Mountains have long been dominated by men and hypermasculine practices. Women have worked hard to find a legitimate space in them. This paper is drawn from a qualitative study which explores the experiences of 10 women, based in Scotland, who have dedicated part of their lives to mountains. It adds to existing insights on women who have made inroads into mountaineering. Conceptualising mountaineering as a social field structured by masculine domination, the paper seeks to understand the conditions which have enabled the women to successfully embody a disposition to mountaineering over time and interrogates how the women’s practices represent a challenge to the continuing dominance of men and hypermasculine narratives that prevail in this field. The paper shows that a number of structural changes in wider society and in mountaineering have enabled women to claim a mountaineering identity but that the field continues to be inflected by narratives of exclusion.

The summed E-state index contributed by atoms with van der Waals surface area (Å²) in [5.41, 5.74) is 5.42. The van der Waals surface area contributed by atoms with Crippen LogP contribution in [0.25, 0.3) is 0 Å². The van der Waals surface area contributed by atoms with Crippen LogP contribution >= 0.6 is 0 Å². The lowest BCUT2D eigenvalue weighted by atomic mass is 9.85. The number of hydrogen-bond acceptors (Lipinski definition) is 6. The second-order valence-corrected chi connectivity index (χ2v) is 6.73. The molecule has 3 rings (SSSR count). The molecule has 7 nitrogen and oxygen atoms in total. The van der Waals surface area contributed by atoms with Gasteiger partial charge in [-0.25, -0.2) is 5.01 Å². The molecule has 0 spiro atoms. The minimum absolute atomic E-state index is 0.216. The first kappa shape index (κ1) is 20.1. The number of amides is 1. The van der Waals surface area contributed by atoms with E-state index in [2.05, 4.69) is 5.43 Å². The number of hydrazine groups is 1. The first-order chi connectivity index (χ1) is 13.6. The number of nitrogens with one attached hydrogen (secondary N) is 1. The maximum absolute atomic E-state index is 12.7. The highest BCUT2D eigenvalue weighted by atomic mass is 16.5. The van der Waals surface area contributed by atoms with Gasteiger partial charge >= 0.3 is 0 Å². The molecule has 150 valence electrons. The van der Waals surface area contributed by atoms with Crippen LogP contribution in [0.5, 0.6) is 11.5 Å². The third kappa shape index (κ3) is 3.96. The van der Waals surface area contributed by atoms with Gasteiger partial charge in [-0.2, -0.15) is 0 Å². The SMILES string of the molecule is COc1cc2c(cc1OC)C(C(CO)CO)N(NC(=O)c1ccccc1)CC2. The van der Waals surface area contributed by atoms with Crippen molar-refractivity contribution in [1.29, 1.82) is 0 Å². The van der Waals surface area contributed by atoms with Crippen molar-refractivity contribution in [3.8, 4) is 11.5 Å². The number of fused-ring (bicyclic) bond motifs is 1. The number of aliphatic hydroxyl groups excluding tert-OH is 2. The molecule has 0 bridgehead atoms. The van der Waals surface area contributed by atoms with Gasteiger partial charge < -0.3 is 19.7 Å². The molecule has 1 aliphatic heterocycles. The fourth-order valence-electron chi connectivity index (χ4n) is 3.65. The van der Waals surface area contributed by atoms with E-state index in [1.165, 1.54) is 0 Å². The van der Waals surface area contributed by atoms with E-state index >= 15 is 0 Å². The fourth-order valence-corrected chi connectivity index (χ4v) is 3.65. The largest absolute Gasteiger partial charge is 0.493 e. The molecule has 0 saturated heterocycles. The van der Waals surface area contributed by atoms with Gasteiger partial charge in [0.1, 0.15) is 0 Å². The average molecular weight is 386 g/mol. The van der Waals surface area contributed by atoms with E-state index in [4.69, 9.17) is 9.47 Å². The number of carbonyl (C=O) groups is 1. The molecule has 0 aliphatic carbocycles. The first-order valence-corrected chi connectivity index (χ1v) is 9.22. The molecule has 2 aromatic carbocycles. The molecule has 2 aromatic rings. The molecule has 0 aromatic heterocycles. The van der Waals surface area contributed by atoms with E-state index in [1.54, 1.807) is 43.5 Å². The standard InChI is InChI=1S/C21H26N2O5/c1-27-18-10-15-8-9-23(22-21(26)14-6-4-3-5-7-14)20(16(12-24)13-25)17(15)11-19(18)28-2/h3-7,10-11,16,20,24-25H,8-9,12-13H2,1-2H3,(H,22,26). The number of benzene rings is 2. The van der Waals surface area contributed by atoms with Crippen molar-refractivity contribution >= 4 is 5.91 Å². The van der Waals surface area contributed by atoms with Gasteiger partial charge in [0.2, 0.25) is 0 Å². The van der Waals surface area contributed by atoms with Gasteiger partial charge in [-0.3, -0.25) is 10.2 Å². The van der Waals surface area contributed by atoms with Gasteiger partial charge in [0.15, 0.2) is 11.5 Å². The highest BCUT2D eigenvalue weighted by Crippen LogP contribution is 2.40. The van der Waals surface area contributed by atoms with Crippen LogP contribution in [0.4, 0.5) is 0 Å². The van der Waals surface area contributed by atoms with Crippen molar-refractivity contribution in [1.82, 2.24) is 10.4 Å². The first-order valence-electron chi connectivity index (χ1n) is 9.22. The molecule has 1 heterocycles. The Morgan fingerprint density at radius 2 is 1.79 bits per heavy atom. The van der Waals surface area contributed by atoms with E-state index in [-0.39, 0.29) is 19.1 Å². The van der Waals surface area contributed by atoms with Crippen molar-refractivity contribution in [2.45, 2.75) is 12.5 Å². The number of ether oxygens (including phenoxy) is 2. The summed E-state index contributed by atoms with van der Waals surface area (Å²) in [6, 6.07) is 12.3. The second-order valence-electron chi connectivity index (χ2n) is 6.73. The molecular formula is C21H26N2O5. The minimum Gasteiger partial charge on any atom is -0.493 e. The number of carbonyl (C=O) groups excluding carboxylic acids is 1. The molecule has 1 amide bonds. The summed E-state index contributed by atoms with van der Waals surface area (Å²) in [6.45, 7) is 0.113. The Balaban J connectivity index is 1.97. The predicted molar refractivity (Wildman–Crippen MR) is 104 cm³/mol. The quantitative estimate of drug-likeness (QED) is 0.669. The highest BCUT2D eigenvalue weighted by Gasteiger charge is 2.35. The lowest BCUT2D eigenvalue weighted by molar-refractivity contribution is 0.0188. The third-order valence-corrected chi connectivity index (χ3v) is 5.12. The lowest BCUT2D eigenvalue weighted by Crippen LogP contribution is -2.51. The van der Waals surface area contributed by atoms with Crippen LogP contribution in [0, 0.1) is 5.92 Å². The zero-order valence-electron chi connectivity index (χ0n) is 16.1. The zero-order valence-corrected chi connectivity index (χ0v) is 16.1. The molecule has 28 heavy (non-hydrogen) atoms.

- masculinity, mountaineering, embodiment, gender, performativity, disposition